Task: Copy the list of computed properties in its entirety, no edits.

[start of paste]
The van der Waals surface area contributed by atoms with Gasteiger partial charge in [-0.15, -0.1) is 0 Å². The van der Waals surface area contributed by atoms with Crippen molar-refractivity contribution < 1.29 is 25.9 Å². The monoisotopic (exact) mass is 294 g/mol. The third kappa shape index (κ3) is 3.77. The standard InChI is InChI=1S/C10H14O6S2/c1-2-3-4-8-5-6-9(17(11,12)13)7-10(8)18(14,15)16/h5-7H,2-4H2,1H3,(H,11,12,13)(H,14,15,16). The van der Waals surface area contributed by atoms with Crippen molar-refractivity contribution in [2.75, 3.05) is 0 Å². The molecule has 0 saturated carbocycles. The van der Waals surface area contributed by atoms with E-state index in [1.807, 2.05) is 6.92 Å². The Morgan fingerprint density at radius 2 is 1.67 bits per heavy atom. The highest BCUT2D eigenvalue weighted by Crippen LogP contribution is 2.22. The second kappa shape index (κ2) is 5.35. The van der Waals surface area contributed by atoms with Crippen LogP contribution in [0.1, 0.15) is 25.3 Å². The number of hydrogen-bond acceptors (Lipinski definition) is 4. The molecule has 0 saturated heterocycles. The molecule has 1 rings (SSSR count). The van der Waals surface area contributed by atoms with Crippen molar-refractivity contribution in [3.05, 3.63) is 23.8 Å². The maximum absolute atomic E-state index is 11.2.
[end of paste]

The van der Waals surface area contributed by atoms with Gasteiger partial charge in [-0.15, -0.1) is 0 Å². The van der Waals surface area contributed by atoms with Crippen molar-refractivity contribution < 1.29 is 25.9 Å². The monoisotopic (exact) mass is 294 g/mol. The third kappa shape index (κ3) is 3.77. The standard InChI is InChI=1S/C10H14O6S2/c1-2-3-4-8-5-6-9(17(11,12)13)7-10(8)18(14,15)16/h5-7H,2-4H2,1H3,(H,11,12,13)(H,14,15,16). The van der Waals surface area contributed by atoms with Crippen molar-refractivity contribution in [2.75, 3.05) is 0 Å². The molecule has 0 saturated carbocycles. The van der Waals surface area contributed by atoms with E-state index in [1.807, 2.05) is 6.92 Å². The Morgan fingerprint density at radius 2 is 1.67 bits per heavy atom. The highest BCUT2D eigenvalue weighted by Crippen LogP contribution is 2.22. The second kappa shape index (κ2) is 5.35. The van der Waals surface area contributed by atoms with Crippen LogP contribution in [0.1, 0.15) is 25.3 Å². The number of hydrogen-bond acceptors (Lipinski definition) is 4. The molecule has 0 saturated heterocycles. The molecule has 1 rings (SSSR count). The van der Waals surface area contributed by atoms with Crippen molar-refractivity contribution in [3.05, 3.63) is 23.8 Å². The maximum absolute atomic E-state index is 11.2.